Only THREE Parts? • Given those simple components, the solution doesn’t seem so hard, does it? And with a super healthy meal plan like this — one that you love — you can pair it with some exercise and get healthier than ever.
Oh…I love that! • What follows are some building blocks. They aren’t the only possible building blocks, and you shouldn’t use them exclusively, but they’re a good starting point for anyone. Below those building blocks are some sample meals you can use, but only if you love these foods. Instead of following it exactly, use it as a starting place for a few ideas you can use to construct your own meal plan — with foods you love.
Super Healthy Building Blocks • Spinach and other greens • Spinach is a favorite of the greens, but other good ones include kale, bokchoy, collards, dark green lettuce (skip iceberg), and other similar greens. Try to build a couple of your meals around these greens, as they are high in fiber, vitamins and minerals. And best yet: super low in calories. You can eat a whole plate of greens and while they can fill you up, you couldn’t possibly get fat on them (unless you added a bunch of butter or fatty dressing or something like that).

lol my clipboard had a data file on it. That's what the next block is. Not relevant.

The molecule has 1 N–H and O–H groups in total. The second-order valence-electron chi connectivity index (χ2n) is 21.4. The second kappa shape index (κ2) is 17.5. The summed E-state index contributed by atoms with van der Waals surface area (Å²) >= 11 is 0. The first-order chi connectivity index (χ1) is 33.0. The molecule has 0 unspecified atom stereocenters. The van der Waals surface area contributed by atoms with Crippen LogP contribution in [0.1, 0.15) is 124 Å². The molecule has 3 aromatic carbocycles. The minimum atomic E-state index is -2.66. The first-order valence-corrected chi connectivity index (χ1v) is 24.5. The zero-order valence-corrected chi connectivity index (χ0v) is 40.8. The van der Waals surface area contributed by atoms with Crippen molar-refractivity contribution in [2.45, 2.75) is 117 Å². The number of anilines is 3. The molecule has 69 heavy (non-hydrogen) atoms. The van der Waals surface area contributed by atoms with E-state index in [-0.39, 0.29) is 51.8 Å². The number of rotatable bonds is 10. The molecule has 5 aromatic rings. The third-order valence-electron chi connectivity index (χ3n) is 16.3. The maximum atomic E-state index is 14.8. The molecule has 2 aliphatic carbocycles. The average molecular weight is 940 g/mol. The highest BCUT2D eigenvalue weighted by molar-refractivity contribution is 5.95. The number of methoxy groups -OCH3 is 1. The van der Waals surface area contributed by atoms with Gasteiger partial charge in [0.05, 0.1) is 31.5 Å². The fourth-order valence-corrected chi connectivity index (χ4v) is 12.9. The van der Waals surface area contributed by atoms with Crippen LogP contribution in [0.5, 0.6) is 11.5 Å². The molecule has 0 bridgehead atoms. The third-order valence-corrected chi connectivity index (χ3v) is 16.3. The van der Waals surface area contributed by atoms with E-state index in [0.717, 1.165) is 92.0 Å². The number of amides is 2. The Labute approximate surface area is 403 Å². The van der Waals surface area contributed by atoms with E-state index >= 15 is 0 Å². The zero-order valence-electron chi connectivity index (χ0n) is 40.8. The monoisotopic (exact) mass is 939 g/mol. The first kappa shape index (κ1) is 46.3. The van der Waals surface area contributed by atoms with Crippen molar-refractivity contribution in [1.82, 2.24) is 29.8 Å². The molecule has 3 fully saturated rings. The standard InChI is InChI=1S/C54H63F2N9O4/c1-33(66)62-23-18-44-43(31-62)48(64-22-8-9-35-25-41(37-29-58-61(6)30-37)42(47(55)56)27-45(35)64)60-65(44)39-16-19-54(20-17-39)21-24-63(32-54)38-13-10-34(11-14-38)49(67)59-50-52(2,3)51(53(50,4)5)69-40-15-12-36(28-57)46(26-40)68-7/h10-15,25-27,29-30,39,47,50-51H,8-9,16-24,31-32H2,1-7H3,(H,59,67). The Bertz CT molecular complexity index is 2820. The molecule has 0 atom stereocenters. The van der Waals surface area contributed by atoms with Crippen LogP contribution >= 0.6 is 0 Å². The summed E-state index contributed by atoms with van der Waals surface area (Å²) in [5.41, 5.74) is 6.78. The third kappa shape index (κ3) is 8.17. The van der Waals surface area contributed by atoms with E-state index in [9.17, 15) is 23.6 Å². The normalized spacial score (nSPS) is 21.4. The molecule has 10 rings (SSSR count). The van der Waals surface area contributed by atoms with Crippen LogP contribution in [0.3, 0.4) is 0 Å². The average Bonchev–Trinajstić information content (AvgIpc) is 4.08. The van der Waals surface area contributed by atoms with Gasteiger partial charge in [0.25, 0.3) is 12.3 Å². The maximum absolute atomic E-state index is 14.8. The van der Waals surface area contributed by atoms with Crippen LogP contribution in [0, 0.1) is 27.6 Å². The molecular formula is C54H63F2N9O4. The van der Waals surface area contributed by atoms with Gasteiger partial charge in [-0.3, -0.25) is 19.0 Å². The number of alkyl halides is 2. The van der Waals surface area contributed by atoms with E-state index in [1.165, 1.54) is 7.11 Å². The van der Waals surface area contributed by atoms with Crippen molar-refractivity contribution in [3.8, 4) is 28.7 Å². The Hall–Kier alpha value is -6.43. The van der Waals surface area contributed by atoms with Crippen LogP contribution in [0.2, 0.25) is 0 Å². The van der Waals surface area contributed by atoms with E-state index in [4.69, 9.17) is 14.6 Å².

Super Healthy Building Blocks • Avocadoes • Full of good fats and good flavor, avocadoes are perfect for salads, sandwiches, wraps and more.
Super Healthy Building Blocks • Tomatoes • There are other good fruits and veggies, but tomatoes are one of the American favorites, not only for their nutritional content but because of the flavor they add to any dish — salads, sandwiches, pastas, soups, anything.